In this episode of Adam Talks, IRA Financial’s Adam Bergman Esq. explains how you can stretch your retirement money if you decide to move out of the States and live abroad.
Extend your Retirement Dollars by Living Abroad
Hey everyone, Adam Bergman here, tax attorney and founder of IRA Financial. On today’s podcast, we’re going to be discussing how you can potentially stretch your retirement dollars and live abroad during retirement. And one of the impetuses for today’s podcast was lately I’ve been talking to a lot of clients and some potential clients who’ve inquired about using retirement dollars to invest in countries in order to secure golden visas, i.e. Portugal, which is a very popular country for retirement. Number one, you get a European Union passport. Portugal is a beautiful country and very cost effective to live in plus, you are very close to Spain and other beautiful European countries. So, it’s seen as a really good opportunity to have dual citizenship, or in some cases even renounce US citizenship to move to Portugal, for example. But in most cases, it’s just a dual citizenship thing. The idea is, hey, when I retire, I want to live abroad, maybe spend six months, eight months, ten months, and be able to do that.
So, I’m going to go into some basic rules here. I’m a tax lawyer, but this is not a legal podcast, so I suggest if you are interested in thinking about how you could potentially acquire a golden visa or maybe even a passport in another jurisdiction and want to think about tax ramifications, talk to a tax professional, i.e. an accountant, international tax attorney or CPA that can kind of direct you in the right spot. I’m not going to focus much on Puerto Rico; it’s mostly going to be European countries and the idea of stretching the U.S. retirement dollar. Why? This is a really good time to be holding U.S. dollars. The U.S. dollar is at the highest it’s been in 20 years. It’s stronger essentially, than the euro. It’s very strong compared to almost every currency in the world. Why? In times of uncertainty, inflation, people around the world want to buy U.S. dollars because they’re secure; they’re backed by the U.S. Treasury, the strongest economy, and most stable government in the world. So, it’s really good to be American and have U.S. dollars because we have more buying power today than we did in the past. So, with more buying power means you can buy nicer homes or take nicer vacations in other countries because it’s cheaper.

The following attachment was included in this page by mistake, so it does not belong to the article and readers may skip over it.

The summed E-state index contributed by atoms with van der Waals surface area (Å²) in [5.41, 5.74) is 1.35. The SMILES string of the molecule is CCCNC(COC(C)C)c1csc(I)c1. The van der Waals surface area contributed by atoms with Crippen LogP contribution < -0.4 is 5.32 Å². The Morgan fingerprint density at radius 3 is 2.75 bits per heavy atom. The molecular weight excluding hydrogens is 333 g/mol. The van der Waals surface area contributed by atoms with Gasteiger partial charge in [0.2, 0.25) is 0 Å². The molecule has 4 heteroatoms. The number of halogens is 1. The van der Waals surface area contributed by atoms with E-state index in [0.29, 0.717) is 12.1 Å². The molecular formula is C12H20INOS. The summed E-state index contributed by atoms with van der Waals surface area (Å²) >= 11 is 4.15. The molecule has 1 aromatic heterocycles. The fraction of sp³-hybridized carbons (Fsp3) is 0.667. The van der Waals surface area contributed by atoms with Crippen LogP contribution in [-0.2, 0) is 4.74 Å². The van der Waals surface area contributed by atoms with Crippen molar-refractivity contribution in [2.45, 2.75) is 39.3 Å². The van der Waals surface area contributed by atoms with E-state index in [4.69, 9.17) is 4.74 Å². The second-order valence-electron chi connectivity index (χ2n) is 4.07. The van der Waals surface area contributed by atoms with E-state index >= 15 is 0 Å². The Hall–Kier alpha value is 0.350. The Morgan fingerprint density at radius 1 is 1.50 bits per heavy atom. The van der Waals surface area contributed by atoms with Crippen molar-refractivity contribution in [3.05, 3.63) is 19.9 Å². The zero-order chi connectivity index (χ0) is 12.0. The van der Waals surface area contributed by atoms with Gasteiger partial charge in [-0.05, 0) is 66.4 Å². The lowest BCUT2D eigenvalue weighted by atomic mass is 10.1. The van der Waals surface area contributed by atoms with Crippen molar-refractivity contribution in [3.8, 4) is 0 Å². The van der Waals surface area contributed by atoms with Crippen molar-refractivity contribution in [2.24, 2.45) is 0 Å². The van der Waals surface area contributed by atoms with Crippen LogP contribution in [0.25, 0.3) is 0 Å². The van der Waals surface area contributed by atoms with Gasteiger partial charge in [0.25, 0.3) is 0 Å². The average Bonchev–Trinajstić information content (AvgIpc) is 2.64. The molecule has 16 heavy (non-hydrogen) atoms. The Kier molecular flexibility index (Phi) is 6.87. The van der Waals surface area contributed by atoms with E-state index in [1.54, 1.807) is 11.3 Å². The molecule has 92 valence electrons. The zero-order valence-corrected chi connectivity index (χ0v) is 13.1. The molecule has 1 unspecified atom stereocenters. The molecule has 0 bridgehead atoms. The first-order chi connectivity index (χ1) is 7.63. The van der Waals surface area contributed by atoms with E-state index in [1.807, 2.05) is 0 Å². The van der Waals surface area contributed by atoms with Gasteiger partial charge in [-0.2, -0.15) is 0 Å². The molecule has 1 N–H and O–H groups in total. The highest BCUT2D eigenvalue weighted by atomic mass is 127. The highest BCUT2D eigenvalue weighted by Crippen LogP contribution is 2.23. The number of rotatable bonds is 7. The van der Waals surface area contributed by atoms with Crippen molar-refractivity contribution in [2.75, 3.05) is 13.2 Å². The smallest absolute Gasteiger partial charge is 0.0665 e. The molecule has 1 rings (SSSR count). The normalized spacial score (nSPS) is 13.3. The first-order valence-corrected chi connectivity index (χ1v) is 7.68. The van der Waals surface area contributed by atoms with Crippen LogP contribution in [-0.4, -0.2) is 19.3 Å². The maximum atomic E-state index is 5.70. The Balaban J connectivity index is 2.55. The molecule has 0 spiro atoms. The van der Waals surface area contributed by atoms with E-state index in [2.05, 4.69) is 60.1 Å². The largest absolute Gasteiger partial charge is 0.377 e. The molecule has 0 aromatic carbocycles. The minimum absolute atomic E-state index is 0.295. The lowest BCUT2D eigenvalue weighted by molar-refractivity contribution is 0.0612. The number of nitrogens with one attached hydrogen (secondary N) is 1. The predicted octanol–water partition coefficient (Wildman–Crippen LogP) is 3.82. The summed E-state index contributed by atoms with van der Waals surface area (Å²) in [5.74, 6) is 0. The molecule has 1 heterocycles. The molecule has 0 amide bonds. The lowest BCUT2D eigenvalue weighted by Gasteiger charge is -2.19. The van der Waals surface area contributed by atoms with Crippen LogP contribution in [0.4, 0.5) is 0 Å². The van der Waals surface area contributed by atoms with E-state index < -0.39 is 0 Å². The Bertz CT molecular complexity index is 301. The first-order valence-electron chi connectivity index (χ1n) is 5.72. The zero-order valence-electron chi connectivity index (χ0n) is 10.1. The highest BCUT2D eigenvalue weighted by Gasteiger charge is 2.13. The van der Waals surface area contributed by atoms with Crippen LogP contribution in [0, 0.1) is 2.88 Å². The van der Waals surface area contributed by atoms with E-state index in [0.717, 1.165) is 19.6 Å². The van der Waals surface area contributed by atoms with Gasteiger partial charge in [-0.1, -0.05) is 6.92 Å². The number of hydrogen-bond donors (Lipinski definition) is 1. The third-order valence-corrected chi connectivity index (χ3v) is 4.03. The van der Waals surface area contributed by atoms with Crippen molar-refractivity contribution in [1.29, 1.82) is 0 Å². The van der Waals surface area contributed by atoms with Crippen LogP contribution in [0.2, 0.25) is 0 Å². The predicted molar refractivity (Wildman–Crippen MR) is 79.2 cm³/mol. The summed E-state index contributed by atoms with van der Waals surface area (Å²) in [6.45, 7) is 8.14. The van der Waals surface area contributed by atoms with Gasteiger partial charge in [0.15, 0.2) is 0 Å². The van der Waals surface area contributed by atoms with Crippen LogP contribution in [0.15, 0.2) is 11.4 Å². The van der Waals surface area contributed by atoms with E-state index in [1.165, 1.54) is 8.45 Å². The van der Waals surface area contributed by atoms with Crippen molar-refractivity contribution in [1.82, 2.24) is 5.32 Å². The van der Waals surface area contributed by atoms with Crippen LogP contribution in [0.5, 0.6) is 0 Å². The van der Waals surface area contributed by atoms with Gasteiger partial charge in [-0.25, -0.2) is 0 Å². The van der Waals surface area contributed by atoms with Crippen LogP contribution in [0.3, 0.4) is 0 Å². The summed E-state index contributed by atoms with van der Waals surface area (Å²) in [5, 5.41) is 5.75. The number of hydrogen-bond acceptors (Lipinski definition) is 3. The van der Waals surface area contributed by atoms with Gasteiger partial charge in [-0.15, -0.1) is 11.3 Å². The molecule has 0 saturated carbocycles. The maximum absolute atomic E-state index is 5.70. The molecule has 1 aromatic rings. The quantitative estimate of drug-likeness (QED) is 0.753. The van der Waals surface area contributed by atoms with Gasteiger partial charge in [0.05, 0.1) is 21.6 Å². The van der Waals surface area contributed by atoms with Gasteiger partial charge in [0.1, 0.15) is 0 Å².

For example, this summer I was in Greece, and hotels are still expensive, but on the ground, the food, the entertainment, alcohol, things like that, that’s cheaper than most cities I visit in the United States. So, I look back at my credit card, and I, for example, went out for dinner and looked at the bill in euros, I was like, oh, that’s not great. Then I did a quick calculation based off the value of the euro and the U.S. dollar, it’s like, oh, it’s not horrible; not so bad. In fact, the prices in Europe, I think, at least my experience, has been there at par, or probably a little cheaper than U.S. prices, especially in New York and Miami, where I spend most of my time. So, having U.S. dollars matters; especially EU or you go to other countries like Canada. I was in Canada about a month and a half ago, and, wow, I mean, it’s significantly weaker, the Canadian dollar, and you have so much more buying power. So, if you want to buy a home for a million dollars in Canada, you would need maybe $700,000 U.S. And in Europe, you’ll be able to buy homes, probably a nicer vacation, permanent home than you would in the U.S. for less money, because comparably prices are cheaper in Europe and your dollars will stretch.
So, people obviously have been looking to retire in the last couple of years with the pandemic. There’s some stats I found that, a poll showed that 50% of US adults 55 and older said they were retired, compared to 48% in 2019. So, between 65 and 74 age groups, 66.9% said they were retired, compared to 64% in 2019. So, more and more people retired with a strong dollar.